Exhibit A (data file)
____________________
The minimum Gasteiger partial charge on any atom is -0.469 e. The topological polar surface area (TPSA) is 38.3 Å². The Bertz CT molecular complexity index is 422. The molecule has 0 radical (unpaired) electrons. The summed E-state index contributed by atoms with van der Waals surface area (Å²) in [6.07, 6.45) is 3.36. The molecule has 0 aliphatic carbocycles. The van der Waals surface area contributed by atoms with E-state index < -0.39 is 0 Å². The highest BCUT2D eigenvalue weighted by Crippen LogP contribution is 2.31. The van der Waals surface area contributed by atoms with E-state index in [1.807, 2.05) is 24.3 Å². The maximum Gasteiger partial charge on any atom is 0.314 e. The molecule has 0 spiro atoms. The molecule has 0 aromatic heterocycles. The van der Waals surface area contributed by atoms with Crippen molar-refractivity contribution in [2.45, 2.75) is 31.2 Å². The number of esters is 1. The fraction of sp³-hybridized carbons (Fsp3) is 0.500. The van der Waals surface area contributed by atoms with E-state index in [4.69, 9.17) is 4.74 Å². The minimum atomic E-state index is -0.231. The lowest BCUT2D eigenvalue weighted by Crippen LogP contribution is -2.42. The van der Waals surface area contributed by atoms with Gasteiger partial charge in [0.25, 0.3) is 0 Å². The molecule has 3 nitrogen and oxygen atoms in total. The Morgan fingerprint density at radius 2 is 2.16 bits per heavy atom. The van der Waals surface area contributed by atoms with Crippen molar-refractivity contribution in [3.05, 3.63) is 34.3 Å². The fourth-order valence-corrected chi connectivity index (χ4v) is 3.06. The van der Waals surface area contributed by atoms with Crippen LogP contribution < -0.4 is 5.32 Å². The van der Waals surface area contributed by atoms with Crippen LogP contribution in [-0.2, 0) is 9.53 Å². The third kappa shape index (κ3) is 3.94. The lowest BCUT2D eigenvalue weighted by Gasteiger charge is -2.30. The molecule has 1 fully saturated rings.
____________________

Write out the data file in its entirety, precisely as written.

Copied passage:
The minimum Gasteiger partial charge on any atom is -0.469 e. The topological polar surface area (TPSA) is 38.3 Å². The Bertz CT molecular complexity index is 422. The molecule has 0 radical (unpaired) electrons. The summed E-state index contributed by atoms with van der Waals surface area (Å²) in [6.07, 6.45) is 3.36. The molecule has 0 aliphatic carbocycles. The van der Waals surface area contributed by atoms with E-state index < -0.39 is 0 Å². The highest BCUT2D eigenvalue weighted by Crippen LogP contribution is 2.31. The van der Waals surface area contributed by atoms with E-state index in [1.807, 2.05) is 24.3 Å². The maximum Gasteiger partial charge on any atom is 0.314 e. The molecule has 0 spiro atoms. The molecule has 0 aromatic heterocycles. The van der Waals surface area contributed by atoms with Crippen molar-refractivity contribution in [2.45, 2.75) is 31.2 Å². The number of esters is 1. The fraction of sp³-hybridized carbons (Fsp3) is 0.500. The van der Waals surface area contributed by atoms with E-state index in [4.69, 9.17) is 4.74 Å². The minimum atomic E-state index is -0.231. The lowest BCUT2D eigenvalue weighted by Crippen LogP contribution is -2.42. The van der Waals surface area contributed by atoms with Gasteiger partial charge in [0.25, 0.3) is 0 Å². The molecule has 3 nitrogen and oxygen atoms in total. The Morgan fingerprint density at radius 2 is 2.16 bits per heavy atom. The van der Waals surface area contributed by atoms with Crippen molar-refractivity contribution in [3.05, 3.63) is 34.3 Å². The fourth-order valence-corrected chi connectivity index (χ4v) is 3.06. The van der Waals surface area contributed by atoms with Crippen LogP contribution < -0.4 is 5.32 Å². The van der Waals surface area contributed by atoms with Crippen LogP contribution in [-0.2, 0) is 9.53 Å². The third kappa shape index (κ3) is 3.94. The lowest BCUT2D eigenvalue weighted by Gasteiger charge is -2.30. The molecule has 1 fully saturated rings.